Homebuilders, New Home Sales, Spillover

Lennar reports sixth-straight quarterly loss

  

From Bloomberg:

Lennar Corp., the second-largest U.S. homebuilder, reported its sixth straight quarterly loss as potential buyers struggled to get mortgages and rising foreclosures increased the supply of homes on the market.

The fiscal third-quarter net loss narrowed to $89 million, or 56 cents a share, from $513.9 million, or $3.25 a share, a year earlier, Miami-based Lennar said today in a statement. Revenue fell 53 percent to $1.1 billion.

“The weakness in the market actually accelerated as a result of increased foreclosures, weakened consumer confidence and tightened mortgage lending standards,” Chief Executive Officer Stuart Miller said in the statement.

Lennar was forced to cut prices and build fewer homes after foreclosures accelerated to the fastest pace in almost three decades in the second quarter. Restrictions on lending and declining home prices have led to the steepest housing decline since the Great Depression of the 1930s.

Lennar was projected to report a net loss of 60 cents a share for the three months ended Aug. 31, according to the average estimate of 12 analysts in a Bloomberg survey.

Miller, like other homebuilding executives, has offered incentives to lure buyers. The average price of a Lennar home in the quarter fell 9 percent to $270,000 from a year earlier and the company sold the most homes in Arizona, Colorado and Texas. The median U.S. new home price was $230,700 in July.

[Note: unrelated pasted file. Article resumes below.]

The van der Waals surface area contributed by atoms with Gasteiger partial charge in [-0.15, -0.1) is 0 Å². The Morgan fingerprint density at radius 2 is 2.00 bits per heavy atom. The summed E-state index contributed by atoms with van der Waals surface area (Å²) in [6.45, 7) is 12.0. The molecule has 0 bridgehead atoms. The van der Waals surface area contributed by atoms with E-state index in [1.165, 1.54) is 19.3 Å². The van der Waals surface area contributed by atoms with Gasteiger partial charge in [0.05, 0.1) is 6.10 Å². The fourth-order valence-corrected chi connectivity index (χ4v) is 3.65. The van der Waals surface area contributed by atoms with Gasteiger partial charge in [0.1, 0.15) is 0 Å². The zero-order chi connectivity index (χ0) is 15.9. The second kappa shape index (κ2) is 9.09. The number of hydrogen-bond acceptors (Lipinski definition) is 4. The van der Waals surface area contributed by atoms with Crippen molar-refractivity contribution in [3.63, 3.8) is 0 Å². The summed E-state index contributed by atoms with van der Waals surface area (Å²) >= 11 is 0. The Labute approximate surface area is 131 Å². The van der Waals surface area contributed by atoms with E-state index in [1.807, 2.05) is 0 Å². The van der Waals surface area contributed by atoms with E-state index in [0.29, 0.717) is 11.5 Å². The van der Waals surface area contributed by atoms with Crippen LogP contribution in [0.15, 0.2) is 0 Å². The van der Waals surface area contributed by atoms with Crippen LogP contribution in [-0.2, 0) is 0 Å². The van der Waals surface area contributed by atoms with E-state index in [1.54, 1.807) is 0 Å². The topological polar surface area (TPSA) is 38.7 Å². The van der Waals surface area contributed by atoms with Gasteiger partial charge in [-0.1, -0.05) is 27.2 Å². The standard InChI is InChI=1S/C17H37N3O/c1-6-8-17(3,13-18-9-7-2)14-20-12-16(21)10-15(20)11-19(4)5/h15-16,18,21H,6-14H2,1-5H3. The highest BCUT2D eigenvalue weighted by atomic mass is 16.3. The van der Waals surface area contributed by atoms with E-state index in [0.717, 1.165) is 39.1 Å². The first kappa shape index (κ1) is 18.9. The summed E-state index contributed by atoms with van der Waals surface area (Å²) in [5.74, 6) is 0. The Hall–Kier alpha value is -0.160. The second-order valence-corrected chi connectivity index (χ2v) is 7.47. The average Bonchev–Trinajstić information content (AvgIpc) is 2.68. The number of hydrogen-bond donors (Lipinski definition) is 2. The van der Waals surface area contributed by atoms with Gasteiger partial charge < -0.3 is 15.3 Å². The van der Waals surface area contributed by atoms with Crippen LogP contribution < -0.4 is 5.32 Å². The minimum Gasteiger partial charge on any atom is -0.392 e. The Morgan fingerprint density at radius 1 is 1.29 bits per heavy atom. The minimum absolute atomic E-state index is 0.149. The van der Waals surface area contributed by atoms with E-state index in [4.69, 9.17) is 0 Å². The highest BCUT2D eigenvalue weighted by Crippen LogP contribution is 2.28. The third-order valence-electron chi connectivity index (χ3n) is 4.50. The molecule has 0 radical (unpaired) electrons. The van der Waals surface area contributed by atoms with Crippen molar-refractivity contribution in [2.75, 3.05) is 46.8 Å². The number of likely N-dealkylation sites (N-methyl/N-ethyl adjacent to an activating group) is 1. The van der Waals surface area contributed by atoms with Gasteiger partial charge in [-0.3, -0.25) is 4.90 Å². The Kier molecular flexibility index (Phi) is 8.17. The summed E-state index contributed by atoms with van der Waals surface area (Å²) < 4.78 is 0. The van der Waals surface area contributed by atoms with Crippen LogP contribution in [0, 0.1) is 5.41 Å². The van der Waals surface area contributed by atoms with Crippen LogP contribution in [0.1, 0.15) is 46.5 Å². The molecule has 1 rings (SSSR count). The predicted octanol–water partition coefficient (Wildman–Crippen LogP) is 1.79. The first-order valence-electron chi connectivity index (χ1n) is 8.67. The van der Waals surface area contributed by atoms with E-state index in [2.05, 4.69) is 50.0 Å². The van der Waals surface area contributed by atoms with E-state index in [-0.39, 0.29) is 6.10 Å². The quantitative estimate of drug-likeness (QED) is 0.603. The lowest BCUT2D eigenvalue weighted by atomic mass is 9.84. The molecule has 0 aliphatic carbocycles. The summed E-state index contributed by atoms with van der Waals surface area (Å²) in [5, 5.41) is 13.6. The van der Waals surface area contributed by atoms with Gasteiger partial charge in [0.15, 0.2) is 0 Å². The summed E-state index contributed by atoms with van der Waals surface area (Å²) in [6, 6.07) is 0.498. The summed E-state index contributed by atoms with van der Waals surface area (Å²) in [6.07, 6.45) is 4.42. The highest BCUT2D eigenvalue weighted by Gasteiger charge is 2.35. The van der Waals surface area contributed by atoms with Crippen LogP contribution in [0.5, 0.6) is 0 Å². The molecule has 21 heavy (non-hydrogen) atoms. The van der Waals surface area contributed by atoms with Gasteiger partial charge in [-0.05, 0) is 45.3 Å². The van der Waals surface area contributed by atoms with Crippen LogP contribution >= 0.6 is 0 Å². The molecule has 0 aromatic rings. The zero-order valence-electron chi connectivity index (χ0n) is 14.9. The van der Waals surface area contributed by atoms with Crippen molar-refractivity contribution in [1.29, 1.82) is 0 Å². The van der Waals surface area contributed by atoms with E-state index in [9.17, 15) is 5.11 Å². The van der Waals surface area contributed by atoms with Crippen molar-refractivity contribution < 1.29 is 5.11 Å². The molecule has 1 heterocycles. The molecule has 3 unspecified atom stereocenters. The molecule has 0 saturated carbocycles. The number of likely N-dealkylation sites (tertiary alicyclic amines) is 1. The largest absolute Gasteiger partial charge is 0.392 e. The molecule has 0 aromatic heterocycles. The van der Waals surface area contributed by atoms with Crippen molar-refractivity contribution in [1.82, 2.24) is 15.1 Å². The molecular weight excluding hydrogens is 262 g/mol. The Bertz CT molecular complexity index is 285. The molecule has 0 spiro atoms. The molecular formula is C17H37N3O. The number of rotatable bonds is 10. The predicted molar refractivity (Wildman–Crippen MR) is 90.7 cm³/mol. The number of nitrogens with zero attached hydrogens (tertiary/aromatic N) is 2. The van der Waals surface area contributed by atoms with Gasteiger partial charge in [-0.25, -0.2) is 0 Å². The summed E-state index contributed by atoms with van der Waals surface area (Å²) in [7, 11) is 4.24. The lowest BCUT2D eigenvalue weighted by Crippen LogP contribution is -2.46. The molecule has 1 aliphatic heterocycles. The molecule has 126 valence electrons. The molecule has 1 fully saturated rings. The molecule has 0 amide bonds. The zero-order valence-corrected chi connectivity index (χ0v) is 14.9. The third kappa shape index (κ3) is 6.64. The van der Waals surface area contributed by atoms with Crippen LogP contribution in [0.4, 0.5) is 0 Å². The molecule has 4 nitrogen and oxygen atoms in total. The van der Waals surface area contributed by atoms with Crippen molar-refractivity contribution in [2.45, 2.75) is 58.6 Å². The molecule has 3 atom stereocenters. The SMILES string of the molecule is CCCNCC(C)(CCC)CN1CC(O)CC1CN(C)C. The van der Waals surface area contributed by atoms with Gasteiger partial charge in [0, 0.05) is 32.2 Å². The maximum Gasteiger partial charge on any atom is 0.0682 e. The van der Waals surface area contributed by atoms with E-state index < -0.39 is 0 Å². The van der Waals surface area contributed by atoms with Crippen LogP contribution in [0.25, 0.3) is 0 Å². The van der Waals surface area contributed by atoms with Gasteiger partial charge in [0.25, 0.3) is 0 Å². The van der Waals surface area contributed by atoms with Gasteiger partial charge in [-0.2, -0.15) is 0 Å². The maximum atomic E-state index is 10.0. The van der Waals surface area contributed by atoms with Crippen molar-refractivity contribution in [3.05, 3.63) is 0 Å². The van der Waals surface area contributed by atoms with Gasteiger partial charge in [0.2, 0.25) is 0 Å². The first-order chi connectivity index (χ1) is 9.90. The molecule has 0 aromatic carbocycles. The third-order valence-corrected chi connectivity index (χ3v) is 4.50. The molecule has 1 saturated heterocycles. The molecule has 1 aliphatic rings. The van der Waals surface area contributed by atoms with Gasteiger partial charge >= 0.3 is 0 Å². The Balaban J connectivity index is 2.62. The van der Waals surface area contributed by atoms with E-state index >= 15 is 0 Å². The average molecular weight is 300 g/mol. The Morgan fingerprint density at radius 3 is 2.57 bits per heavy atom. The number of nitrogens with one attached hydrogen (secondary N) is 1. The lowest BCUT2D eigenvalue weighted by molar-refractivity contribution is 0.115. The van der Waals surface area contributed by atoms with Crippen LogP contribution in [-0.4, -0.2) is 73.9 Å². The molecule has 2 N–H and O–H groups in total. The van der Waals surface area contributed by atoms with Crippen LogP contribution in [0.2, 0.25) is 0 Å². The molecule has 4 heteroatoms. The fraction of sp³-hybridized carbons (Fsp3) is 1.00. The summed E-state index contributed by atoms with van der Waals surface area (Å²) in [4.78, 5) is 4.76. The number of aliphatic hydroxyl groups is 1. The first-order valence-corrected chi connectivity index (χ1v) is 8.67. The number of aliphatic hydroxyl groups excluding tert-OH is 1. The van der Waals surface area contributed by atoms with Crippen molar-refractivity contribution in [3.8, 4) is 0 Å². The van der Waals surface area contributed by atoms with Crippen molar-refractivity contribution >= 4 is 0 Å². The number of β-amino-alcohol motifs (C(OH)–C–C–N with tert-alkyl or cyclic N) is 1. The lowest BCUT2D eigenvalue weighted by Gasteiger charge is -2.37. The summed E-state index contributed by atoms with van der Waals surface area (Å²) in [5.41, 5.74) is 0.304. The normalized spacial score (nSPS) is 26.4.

“The sentiment is still pretty darn bad,” Eric Landry, an analyst at Morningstar, said before the results were issued. “The headwinds are still numerous and stiff.”

“The weakness in the market actually accelerated as a result of increased foreclosures, weakened consumer confidence and tightened mortgage lending standards” - that, and there are still too many homes for sale on the market. Not to downplay the other factors, which are certainly affecting housing in their own rights, but ultimately the root cause is that there is simply too much inventory.

And no Federal bailout is going to do anything about that. Not unless the government starts buying individual properties and bulldozing them.

 

number six, originally uploaded by Tanel.

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